RAISING ‘EXCUSE ME’ CHILDREN IN AN ‘EXCUSE YOU’ WORLD:
Cultivating a spirit of gratitude and generosity all year long by Garrick D. Conner
everal years ago, my wife, Michelle, and I had the opportunity to visit New York City for an extended weekend getaway. I had long desired to experience the buzz of the Big Apple, with its honking taxis, street vendors and glistening skyscrapers. For a Southern guy, the “city that never sleeps” was a real change of scenery, a sharp contrast from the more sprawling and laid-back Dallas-Fort Worth area that had been home for several years.
ARKANSAS CHRISTIAN PARENT // FALL • WINTER 2013
Indeed, New York City tickled the senses with its sights, sounds and smells (not all of which were pleasant, by the way). However, I found one thing in strikingly short supply: hospitality. New Yorkers are a different breed, to be sure. It didn’t take long for my wife and me to notice that our smiles, nods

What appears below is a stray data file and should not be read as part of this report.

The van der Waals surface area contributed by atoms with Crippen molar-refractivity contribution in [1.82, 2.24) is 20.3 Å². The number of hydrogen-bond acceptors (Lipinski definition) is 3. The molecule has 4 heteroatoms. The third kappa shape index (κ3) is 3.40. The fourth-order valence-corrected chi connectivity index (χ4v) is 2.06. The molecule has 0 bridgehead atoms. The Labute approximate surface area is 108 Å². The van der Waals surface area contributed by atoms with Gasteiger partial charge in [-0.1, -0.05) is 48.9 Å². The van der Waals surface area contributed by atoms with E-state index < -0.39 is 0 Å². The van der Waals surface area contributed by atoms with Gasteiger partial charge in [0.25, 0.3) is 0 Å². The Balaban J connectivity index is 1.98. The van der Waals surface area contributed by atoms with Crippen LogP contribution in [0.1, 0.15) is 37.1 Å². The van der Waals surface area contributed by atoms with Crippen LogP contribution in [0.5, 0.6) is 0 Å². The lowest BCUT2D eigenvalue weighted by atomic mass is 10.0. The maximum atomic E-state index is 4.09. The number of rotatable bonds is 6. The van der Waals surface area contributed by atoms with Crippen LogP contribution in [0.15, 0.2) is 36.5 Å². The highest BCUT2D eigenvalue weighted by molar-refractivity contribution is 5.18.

and pleasantries were almost always ignored. Was this a by-product of busyness or merely an outward manifestation of a prevailing “each man for himself” mentality? Perhaps nowhere was the sense of unconcern for others more evident than at the subway stations. And woe to those who dared to try to walk against the mob of people exiting the station at each stop! Michelle and I commented to each other that the most frequently used greeting was not much of a greeting at all. As our shoulders brushed against a seemingly endless sea of people, person after person grimaced and snapped, “Excuse you.” That’s right. One of the kindest and most common expressions – at least in the South – had been corrupted and turned into a belittling battle cry that seemed to say, “You don’t belong here. Get out of my way.” Now, in fairness, I feel compelled to acknowledge that this prevailing attitude of “me first” was by no means universal. There were moments of kindness and courtesy, although most of them, as I recall, seemed to come from other visitors to the city – people who, no doubt, knew all too well the feeling of being lost in a place where no one knows your name.